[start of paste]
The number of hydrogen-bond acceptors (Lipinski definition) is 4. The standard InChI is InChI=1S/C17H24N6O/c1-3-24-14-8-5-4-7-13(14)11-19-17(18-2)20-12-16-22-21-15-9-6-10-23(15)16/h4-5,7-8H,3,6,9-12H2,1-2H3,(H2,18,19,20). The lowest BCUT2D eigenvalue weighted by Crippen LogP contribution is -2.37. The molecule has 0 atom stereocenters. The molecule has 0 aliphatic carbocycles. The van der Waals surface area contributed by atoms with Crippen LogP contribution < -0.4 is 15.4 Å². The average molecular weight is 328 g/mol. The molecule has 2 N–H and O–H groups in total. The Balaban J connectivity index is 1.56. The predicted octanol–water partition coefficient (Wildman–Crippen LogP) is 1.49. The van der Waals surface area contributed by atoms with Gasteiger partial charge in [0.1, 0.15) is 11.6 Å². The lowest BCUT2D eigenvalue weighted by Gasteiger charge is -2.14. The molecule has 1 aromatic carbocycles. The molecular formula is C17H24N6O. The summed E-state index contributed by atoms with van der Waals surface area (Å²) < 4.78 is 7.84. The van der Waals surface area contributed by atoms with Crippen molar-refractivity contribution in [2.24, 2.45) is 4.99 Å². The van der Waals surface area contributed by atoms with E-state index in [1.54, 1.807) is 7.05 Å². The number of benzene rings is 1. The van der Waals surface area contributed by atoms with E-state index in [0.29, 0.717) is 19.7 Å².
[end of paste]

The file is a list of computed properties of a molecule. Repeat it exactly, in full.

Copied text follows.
The number of hydrogen-bond acceptors (Lipinski definition) is 4. The standard InChI is InChI=1S/C17H24N6O/c1-3-24-14-8-5-4-7-13(14)11-19-17(18-2)20-12-16-22-21-15-9-6-10-23(15)16/h4-5,7-8H,3,6,9-12H2,1-2H3,(H2,18,19,20). The lowest BCUT2D eigenvalue weighted by Crippen LogP contribution is -2.37. The molecule has 0 atom stereocenters. The molecule has 0 aliphatic carbocycles. The van der Waals surface area contributed by atoms with Crippen LogP contribution < -0.4 is 15.4 Å². The average molecular weight is 328 g/mol. The molecule has 2 N–H and O–H groups in total. The Balaban J connectivity index is 1.56. The predicted octanol–water partition coefficient (Wildman–Crippen LogP) is 1.49. The van der Waals surface area contributed by atoms with Gasteiger partial charge in [0.1, 0.15) is 11.6 Å². The lowest BCUT2D eigenvalue weighted by Gasteiger charge is -2.14. The molecule has 1 aromatic carbocycles. The molecular formula is C17H24N6O. The summed E-state index contributed by atoms with van der Waals surface area (Å²) < 4.78 is 7.84. The van der Waals surface area contributed by atoms with Crippen molar-refractivity contribution in [2.24, 2.45) is 4.99 Å². The van der Waals surface area contributed by atoms with E-state index in [1.54, 1.807) is 7.05 Å². The number of benzene rings is 1. The van der Waals surface area contributed by atoms with E-state index in [0.29, 0.717) is 19.7 Å².